Glitterati by Oliver K. Langmead
5/17/22; 288 pages
Glitterati by Oliver K. Langmead is a highly recommended satirical, allegorical dystopian novel.
Simone is one of the beautiful people, the Glitterati. The Glitterati
are at the top echelon of society, the extremely wealthy leisure class
who all closely follow the rules of fashion. They ardently follow the
daily couture magazines on trends, the rules of what to wear on each day
of the week, and how to act in every situation. No one wants to be one
of the unfashionable or ugly people. The pinnacle of the top of the
Glitterati would be to set a new fashion trend.
Then several disconcerting events happen to Simone and his wife Georgie. Simone has, shudder, a nosebleed at fellow fashionista Justine's party and he asks her to make sure there are no pictures of it. Justine instead takes this incident and steals it, using it to set a new trend. The second event was when Georgie and Simone find a child in their garden. The creature, as they are unsure exactly what this is, is dressed in another shudder, denim. They shoo it into their greenhouse for the time being but have to deal with her more later.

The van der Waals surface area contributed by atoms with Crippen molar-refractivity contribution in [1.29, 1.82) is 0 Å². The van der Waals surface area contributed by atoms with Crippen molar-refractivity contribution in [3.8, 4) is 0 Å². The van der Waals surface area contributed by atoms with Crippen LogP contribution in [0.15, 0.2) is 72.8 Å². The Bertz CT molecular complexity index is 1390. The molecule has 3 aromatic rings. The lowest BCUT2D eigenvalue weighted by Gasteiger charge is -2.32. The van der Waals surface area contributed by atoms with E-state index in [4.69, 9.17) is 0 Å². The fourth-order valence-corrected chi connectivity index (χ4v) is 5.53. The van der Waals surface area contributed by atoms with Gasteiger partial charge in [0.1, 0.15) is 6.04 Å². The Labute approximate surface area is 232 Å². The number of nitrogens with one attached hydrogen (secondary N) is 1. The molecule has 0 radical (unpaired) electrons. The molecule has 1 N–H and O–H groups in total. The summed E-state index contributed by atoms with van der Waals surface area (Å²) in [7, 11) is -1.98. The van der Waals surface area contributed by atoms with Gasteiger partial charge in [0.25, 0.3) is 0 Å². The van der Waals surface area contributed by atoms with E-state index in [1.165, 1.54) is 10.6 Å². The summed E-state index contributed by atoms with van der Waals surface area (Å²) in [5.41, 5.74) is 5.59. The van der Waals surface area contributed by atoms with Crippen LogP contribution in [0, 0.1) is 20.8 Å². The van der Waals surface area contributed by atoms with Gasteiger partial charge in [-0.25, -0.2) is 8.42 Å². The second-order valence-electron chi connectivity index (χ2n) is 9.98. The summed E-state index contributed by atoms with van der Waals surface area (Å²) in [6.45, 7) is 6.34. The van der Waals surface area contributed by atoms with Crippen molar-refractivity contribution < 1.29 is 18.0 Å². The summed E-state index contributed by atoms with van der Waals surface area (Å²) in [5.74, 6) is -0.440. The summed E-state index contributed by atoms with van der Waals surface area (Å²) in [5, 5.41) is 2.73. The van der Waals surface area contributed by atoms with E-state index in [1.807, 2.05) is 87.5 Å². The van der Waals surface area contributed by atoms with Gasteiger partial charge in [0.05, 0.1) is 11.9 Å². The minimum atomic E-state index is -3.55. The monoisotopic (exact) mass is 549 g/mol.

The vapid Glitterati are living in a weird dystopian world of their
choosing and their concerns are so removed from any reality it is
farcical. This is actually a humorous novel throughout the majority of
the plot and you will find yourself laughing at the absurdity. Within
the narrative Glitterati is also a satire which becomes
allegorical as it exposes uncomfortable truths about a wealthy ruling
leisure class that is disconnected with all reality, like children, and
are totally consumed with themselves, fashion, and appearances.
Character development is present, as Simone goes through a drastic
change which is a major part of the denouement. I was actually surprised
at how much I enjoyed this novel by the end. The introduction to the
Glitterati and their obsessions was interesting and funny, but I did
wonder where the plot was going to go as their lives were too silly and
tedious to hold your attention throughout a novel. Readers should keep
reading until they reach the event that changes things and results in
real depth to the character of Simone; it will be obvious.
Disclosure: My review copy was courtesy of Titan Books.